Today has been a very frustrating day. I have been pinged and dinged and beaten down since 8:30 this morning. It seems like everyone wants something, wants money, wants time, wants extensions, wants exceptions, wants special treatment from me, or can't pay me, or something else that leaves me feeling marginalized, undervalued, and under-appreciated. Back in March I wrote that we don't do what we do for the money, and I still believe that to be true. The following paragraph from that post hit me especially hard today:
When we start thinking about how much we're making for our work compared
to how much we're working and we begin to feel resentful, it's not
about the money--however much we might say it is--it's about the work.
Something about the work is not or is no longer meeting our needs. The
answer really isn't to ask for a raise. More money for the same work
environment is a short term sop that initially makes us feel more
self-worth but doesn't address the real problem. The real problem is
either that the negative aspects of the job or the job environment
outweigh the positives and leave us feeling down at the end of the day,
or that we have intrinsic self-worth issues that keep us from being
fulfilled and validated external to the job.
In my case, my self-esteem is just fine, but my job has evolved into management and ownership in the most non-creative of ways. When I get the opportunity to create, I throw myself completely into the experience--as in the Bullseye conference workshop on manual 3-D printing earlier this year, or the fall Advanced Beginning Weaving workshop I took in New Hampshire in October. I love those times and I am energized and excited again by what I Do--whether or not I make any money from it. Even the Waldorf Holiday Fair (though Dave will never believe it) was very satisfying for me in spite of the extreme hard work, high level of responsibility, and complete lack of remuneration.
Today's tasks--dealing with the City of Atlanta Department of Revenue (again) over my business license issue, managing orders which were/are delayed, calling customers about paying their invoices that have been past due for over 180 days, filling out and mailing payroll tax forms, and appealing a water bill that was four times higher than it should have/ever has been--were almost more than I could bear. But the real cherry on the top of the day was answering phone calls and emails from the never-ending stream of people who purchased our class deal through Living Social last November and waited until the last minute to try to schedule a class before the deal expires on November 24 ("Well it didn't say I couldn't wait till the last minute! How do I get a refund?"). I have quadrupled our class offerings to try to fit everyone in, and I extended the expiration to the end of January, and yet I *still* feel harangued and like they think I'm trying to cheat them. At one point I looked at my Mom with despair (sometimes you've just got to have your Mom around, and I'm very lucky that mine lives with us), and she sympathetically said to me, "Let's run away to Greece." I was sorely tempted.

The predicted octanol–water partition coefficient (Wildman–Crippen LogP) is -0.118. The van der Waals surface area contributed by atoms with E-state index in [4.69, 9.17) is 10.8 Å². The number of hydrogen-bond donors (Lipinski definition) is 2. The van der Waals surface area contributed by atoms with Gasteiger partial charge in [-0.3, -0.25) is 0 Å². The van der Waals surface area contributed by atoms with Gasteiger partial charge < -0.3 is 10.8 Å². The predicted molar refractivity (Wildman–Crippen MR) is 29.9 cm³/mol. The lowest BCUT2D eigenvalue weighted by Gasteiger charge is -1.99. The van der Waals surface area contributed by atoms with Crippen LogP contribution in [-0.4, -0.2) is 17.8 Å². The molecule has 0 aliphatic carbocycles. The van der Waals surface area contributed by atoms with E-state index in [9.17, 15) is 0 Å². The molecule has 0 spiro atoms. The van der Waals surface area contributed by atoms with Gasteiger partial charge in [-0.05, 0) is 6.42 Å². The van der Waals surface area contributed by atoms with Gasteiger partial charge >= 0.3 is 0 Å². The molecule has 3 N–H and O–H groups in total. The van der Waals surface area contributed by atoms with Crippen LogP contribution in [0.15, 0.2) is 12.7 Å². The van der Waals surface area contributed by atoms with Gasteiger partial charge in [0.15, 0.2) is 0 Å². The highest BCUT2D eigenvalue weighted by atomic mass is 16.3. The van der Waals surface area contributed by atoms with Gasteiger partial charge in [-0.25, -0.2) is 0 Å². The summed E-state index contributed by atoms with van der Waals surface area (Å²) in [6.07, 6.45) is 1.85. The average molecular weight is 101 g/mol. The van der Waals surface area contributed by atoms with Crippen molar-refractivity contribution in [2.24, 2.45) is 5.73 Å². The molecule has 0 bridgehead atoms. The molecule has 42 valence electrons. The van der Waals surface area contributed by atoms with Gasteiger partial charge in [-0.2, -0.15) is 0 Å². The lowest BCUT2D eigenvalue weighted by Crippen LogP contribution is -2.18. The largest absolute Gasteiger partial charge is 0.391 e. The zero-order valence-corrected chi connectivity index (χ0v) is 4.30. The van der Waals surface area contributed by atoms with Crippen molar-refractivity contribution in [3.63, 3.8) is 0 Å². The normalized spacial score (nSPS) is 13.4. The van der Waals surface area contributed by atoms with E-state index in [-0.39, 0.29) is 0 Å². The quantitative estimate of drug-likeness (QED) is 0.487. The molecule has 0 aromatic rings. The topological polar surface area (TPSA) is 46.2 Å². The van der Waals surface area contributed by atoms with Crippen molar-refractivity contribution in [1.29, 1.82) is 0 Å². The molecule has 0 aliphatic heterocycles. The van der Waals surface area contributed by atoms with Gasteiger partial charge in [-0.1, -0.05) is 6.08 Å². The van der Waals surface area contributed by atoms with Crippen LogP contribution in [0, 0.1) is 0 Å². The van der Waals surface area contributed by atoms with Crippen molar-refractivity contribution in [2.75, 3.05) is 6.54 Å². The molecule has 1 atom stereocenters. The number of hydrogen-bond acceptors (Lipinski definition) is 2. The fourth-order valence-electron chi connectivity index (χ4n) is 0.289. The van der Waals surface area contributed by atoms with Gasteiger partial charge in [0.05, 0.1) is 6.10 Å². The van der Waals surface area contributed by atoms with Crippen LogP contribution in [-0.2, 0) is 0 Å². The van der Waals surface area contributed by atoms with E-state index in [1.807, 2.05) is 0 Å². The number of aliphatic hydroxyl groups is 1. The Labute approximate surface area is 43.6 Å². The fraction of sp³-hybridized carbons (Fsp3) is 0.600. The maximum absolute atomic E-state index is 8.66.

So what to do? Well, my first step was to cancel this year's Siyeh Sleigh Ride. I have not been looking forward to it, I have been viewing it as an obligatory millstone around my neck--something I *should* do. I am also re-evaluating doing the Buyer's Market show in February--I have three days to cancel. Christine, the excellent former show director, is no longer with the Rosen Group, Wendy Rosen is absorbed by her bid for a Congressional seat, and her daughter Rebecca, who has taken over the show, is an unknown quantity to me. My one exposure to Rebecca was a few years ago when she tried to have a world handcrafts show run concurrently with the Buyer's Market of American Craft. This idea did not fill me with confidence that she understands what it means to be a North American artisan buying North-American-made materials, paying North American production costs, wages, insurance, mortgage/rent, cost of living, etc., and having to compete against third-world wages and cost of living. Yes, it might have been a great idea for boosting buyer attendance numbers--less costly goods are always good for buyers, but it didn't show her to be behind the idea of building up an awareness and appreciation for fine North American-made (and all that that label entails) craft. Would it have been good for their main supporters and the reason for the show--the American and Canadian artisans who have been exhibiting there for almost 30 years? No.
Canceling the sleigh ride and re-evaluating my one remaining wholesale show feel like the baby-steps to bigger changes. If I am not Doing It for the money--and we should all be clear by this point that I am not--then I need to be more true to doing the It that gives me joy, makes my heart sing, and doesn't make me feel a drudge. Guess it's time to shake things up a bit.